On the morning of 30 June 1908, the sky split in two over the forest near the Podkamennaya Tunguska River in Siberia and then a mid-air explosion rocked the area.
It had the estimated energy of a 15-megaton bomb – roughly a thousand times more powerful than the atomic bomb dropped on Hiroshima and millions of times more energetic than any of the man-made explosives of the day. The source of this big bang could only be extra-terrestrial.
The Tunguska event, as it later became known, was most likely a large asteroid or comet up to 100 metres (328 feet) in diameter that – going on the lack of an impact crater – exploded in mid-air about ten kilometres (6.2 miles) up. The resulting fireball and shockwave charred 100 square kilometres (38.6 square miles) and knocked 80 million trees flat in an instant.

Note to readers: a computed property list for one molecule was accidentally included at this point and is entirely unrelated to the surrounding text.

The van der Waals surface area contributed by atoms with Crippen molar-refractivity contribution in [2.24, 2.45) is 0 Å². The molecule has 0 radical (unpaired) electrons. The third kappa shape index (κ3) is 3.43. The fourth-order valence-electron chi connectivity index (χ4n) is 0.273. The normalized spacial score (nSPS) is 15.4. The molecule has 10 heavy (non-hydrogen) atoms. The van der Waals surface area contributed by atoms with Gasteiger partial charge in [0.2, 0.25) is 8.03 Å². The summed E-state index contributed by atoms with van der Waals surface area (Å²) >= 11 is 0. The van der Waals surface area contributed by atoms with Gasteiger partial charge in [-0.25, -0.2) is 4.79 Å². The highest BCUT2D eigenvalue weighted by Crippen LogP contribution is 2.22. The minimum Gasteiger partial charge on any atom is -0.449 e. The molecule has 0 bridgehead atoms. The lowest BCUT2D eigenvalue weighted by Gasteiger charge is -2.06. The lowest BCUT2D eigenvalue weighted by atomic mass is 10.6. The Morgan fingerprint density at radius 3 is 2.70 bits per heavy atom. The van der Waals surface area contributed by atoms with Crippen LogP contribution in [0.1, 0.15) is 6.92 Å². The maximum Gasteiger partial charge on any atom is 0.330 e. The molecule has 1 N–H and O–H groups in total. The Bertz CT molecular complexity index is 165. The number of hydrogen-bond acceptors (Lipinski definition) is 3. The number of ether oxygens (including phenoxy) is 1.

The Tunguska object was around five times the size of the Apollo meteor that entered Earth’s atmosphere and exploded over Chelyabinsk in February 2013. Objects of this size enter Earth’s atmosphere only once every few centuries and the Tunguska event is one of the largest in recorded history. Despite the remote location, there were a few witnesses, who spoke of a light as bright as the Sun, followed by an explosive crack, powerful seismic tremors and a brief, unbearable heat. Indeed the scorching temperatures caused most trees to briefly char, but the proceeding shockwave blew out any flames before they could burn.